Are you a giver or a taker?
I have grown in a family of six. I and my siblings had to share a room, had to share clothes and we didn’t have any personal possessions. Ownership was prohibited until 1989, when communism in Romania was brutally eradicated through the execution of the leader Ceausescu on the Christmas Day of the same year.
The mantra in my house was survival of the taker. Being a taker seemed the only way out in my family -this is how wrongly I perceived it at that time-. When me and my siblings had the chance, we would check our parents’ pockets for some change that would magically end up in our pockets. Pocket money is a modern invention and we had no idea what that meant although helping with the housework was an imperative. And housework meant menial ventures such as going to the mill, feed the animals, lit the fire, snow shovelling, etc. I grew up thinking that being a taker was a good thing and something that will rocket my well-being.
However, 9others has taught me the opposite in these last 4 months. At my very first meeting with Matthew, I asked him what was his criteria to select the 9others attendees. His answer was as straightforward as this: we want givers, not takers. This automatically translated into my ears as a rhetoric question tainted with blame:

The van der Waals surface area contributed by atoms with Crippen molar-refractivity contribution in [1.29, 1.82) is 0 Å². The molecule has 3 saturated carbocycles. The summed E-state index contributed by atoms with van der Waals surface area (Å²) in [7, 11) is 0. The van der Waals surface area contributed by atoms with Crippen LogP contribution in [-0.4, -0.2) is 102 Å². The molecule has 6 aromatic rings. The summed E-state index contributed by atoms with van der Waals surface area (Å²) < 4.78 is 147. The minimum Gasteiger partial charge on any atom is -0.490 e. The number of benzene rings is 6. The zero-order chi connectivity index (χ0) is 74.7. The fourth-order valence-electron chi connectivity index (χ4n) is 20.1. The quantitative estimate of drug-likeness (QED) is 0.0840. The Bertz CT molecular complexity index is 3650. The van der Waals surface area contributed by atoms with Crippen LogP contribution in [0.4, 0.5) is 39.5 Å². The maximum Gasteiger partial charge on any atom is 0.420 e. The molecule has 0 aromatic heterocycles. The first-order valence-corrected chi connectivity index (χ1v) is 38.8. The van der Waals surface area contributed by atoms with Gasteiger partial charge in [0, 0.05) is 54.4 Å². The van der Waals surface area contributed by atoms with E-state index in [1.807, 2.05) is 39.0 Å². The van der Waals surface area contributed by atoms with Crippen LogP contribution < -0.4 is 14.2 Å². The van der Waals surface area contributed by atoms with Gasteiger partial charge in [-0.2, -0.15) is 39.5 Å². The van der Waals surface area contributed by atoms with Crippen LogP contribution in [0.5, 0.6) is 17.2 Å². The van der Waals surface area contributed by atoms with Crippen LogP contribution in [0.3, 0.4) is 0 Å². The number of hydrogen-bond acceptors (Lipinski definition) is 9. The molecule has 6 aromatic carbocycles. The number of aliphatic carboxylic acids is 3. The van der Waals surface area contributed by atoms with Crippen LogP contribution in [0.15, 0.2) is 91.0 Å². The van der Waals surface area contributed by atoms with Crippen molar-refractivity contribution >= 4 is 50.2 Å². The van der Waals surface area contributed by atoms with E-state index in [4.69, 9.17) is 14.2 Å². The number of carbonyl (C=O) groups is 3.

Are you a giver or a taker?
As you may imagine, the answer to the question was YES at least from my self-critical point of view and this acknowledgement helped me to work towards a better version of me. Months later, I can say I have gone through a rehab process that helped me to get rid of that old song called “Me, myself and I”. Learning that social impact is a drive for innovation, fosters personal growth and channels visionary thinking, I can say I am on my way to redemption. Currently, I am in my natal village in Romania volunteering to teach English to children as a way to run away from the thirst of money-making and the ambition to reach higher. What I didn’t know that by being a giver you are someone. You are someone to the person you help. You are someone special to the world just because you are able to pull away from the strings of selfishness and partially (unfortunately I am not Mother Theresa, yet;) attain selflessness .
It would take pages to describe the evolutionary process and the learning curve that helped me to become a better human and be on the path to selflessness. Survival of the fittest may seem an invitation to leave other behind others in the competitive race to reach our objectives. Let me tell you that life has shown me that I WAS WRONG. A Sálvase quien pueda attitude which literally means, every man for himself is the epitome of self-destruction and a dead-end for our projects. With this lesson learnt, I want to share you a nice African proverb that has become my personal motto in the last months and I really hope, it will call to your solidarity and the importance of being part of a team and building a sense of belonging:
If you want to go fast, go alone. If you want to go far, go together.